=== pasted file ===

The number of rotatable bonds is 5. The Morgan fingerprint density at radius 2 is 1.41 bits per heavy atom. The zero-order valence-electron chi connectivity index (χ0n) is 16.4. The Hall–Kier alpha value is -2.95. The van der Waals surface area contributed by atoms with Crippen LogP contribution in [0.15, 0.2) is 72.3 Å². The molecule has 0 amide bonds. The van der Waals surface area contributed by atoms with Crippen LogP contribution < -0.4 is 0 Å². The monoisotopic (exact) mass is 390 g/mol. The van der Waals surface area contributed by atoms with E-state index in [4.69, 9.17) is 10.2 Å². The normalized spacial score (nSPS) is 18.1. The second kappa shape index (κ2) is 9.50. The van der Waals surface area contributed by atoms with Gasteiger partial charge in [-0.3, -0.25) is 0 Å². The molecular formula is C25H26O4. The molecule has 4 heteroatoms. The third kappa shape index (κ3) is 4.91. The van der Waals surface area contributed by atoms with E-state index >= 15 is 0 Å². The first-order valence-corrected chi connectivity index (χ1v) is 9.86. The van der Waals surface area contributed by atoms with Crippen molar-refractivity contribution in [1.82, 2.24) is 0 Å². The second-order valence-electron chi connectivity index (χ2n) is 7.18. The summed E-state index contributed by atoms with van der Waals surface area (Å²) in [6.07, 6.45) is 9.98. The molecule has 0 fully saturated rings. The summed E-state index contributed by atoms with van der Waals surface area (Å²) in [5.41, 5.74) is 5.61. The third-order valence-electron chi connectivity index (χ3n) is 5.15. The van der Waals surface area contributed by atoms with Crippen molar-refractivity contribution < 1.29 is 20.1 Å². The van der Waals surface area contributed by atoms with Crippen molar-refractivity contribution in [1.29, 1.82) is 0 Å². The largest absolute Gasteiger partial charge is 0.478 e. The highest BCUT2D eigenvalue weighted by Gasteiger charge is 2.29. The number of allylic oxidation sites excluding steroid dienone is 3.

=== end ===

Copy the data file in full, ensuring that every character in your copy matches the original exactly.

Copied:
The number of rotatable bonds is 5. The Morgan fingerprint density at radius 2 is 1.41 bits per heavy atom. The zero-order valence-electron chi connectivity index (χ0n) is 16.4. The Hall–Kier alpha value is -2.95. The van der Waals surface area contributed by atoms with Crippen LogP contribution in [0.15, 0.2) is 72.3 Å². The molecule has 0 amide bonds. The van der Waals surface area contributed by atoms with Crippen LogP contribution < -0.4 is 0 Å². The monoisotopic (exact) mass is 390 g/mol. The van der Waals surface area contributed by atoms with E-state index in [4.69, 9.17) is 10.2 Å². The normalized spacial score (nSPS) is 18.1. The second kappa shape index (κ2) is 9.50. The van der Waals surface area contributed by atoms with Gasteiger partial charge in [-0.3, -0.25) is 0 Å². The molecular formula is C25H26O4. The molecule has 4 heteroatoms. The third kappa shape index (κ3) is 4.91. The van der Waals surface area contributed by atoms with E-state index >= 15 is 0 Å². The first-order valence-corrected chi connectivity index (χ1v) is 9.86. The van der Waals surface area contributed by atoms with Crippen molar-refractivity contribution in [1.82, 2.24) is 0 Å². The second-order valence-electron chi connectivity index (χ2n) is 7.18. The summed E-state index contributed by atoms with van der Waals surface area (Å²) in [6.07, 6.45) is 9.98. The molecule has 0 fully saturated rings. The summed E-state index contributed by atoms with van der Waals surface area (Å²) in [5.41, 5.74) is 5.61. The third-order valence-electron chi connectivity index (χ3n) is 5.15. The van der Waals surface area contributed by atoms with Crippen molar-refractivity contribution < 1.29 is 20.1 Å². The van der Waals surface area contributed by atoms with Crippen molar-refractivity contribution in [1.29, 1.82) is 0 Å². The largest absolute Gasteiger partial charge is 0.478 e. The highest BCUT2D eigenvalue weighted by Gasteiger charge is 2.29. The number of allylic oxidation sites excluding steroid dienone is 3.